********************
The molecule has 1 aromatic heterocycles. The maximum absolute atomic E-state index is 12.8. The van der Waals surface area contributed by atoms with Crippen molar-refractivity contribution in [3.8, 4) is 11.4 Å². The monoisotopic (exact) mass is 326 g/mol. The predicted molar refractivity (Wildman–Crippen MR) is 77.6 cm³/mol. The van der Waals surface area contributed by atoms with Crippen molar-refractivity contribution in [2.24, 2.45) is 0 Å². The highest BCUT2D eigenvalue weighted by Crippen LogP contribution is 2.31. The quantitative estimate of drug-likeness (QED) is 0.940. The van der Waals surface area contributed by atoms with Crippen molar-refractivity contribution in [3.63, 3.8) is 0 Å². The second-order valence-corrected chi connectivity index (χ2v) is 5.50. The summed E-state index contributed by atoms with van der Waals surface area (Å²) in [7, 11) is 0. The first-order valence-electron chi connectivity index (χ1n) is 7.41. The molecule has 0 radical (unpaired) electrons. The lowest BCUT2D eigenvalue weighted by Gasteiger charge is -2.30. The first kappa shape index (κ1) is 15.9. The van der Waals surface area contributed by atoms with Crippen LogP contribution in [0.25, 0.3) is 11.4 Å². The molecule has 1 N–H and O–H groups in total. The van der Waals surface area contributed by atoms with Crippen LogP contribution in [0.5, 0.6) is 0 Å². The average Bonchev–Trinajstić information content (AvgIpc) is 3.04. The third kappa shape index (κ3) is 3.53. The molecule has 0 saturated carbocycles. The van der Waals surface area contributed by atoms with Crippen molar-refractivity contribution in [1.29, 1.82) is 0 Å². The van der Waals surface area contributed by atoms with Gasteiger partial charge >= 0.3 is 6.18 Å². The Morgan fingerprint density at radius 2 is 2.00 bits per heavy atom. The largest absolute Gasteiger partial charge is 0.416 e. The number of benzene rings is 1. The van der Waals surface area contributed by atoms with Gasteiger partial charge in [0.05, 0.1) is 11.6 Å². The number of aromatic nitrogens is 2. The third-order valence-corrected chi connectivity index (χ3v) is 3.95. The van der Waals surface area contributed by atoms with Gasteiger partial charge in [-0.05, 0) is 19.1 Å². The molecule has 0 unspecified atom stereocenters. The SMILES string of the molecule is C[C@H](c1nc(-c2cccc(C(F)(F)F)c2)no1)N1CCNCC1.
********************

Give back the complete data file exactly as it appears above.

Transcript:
The molecule has 1 aromatic heterocycles. The maximum absolute atomic E-state index is 12.8. The van der Waals surface area contributed by atoms with Crippen molar-refractivity contribution in [3.8, 4) is 11.4 Å². The monoisotopic (exact) mass is 326 g/mol. The predicted molar refractivity (Wildman–Crippen MR) is 77.6 cm³/mol. The van der Waals surface area contributed by atoms with Crippen molar-refractivity contribution in [2.24, 2.45) is 0 Å². The highest BCUT2D eigenvalue weighted by Crippen LogP contribution is 2.31. The quantitative estimate of drug-likeness (QED) is 0.940. The van der Waals surface area contributed by atoms with Crippen molar-refractivity contribution in [3.63, 3.8) is 0 Å². The second-order valence-corrected chi connectivity index (χ2v) is 5.50. The summed E-state index contributed by atoms with van der Waals surface area (Å²) in [7, 11) is 0. The first-order valence-electron chi connectivity index (χ1n) is 7.41. The molecule has 0 radical (unpaired) electrons. The lowest BCUT2D eigenvalue weighted by Gasteiger charge is -2.30. The first kappa shape index (κ1) is 15.9. The van der Waals surface area contributed by atoms with Crippen LogP contribution in [0.25, 0.3) is 11.4 Å². The molecule has 1 N–H and O–H groups in total. The van der Waals surface area contributed by atoms with Crippen LogP contribution in [0.5, 0.6) is 0 Å². The average Bonchev–Trinajstić information content (AvgIpc) is 3.04. The third kappa shape index (κ3) is 3.53. The molecule has 0 saturated carbocycles. The van der Waals surface area contributed by atoms with Crippen molar-refractivity contribution in [1.29, 1.82) is 0 Å². The van der Waals surface area contributed by atoms with Gasteiger partial charge >= 0.3 is 6.18 Å². The Morgan fingerprint density at radius 2 is 2.00 bits per heavy atom. The largest absolute Gasteiger partial charge is 0.416 e. The number of benzene rings is 1. The van der Waals surface area contributed by atoms with Gasteiger partial charge in [0.05, 0.1) is 11.6 Å². The number of aromatic nitrogens is 2. The third-order valence-corrected chi connectivity index (χ3v) is 3.95. The van der Waals surface area contributed by atoms with Gasteiger partial charge in [-0.05, 0) is 19.1 Å². The molecule has 0 unspecified atom stereocenters. The SMILES string of the molecule is C[C@H](c1nc(-c2cccc(C(F)(F)F)c2)no1)N1CCNCC1.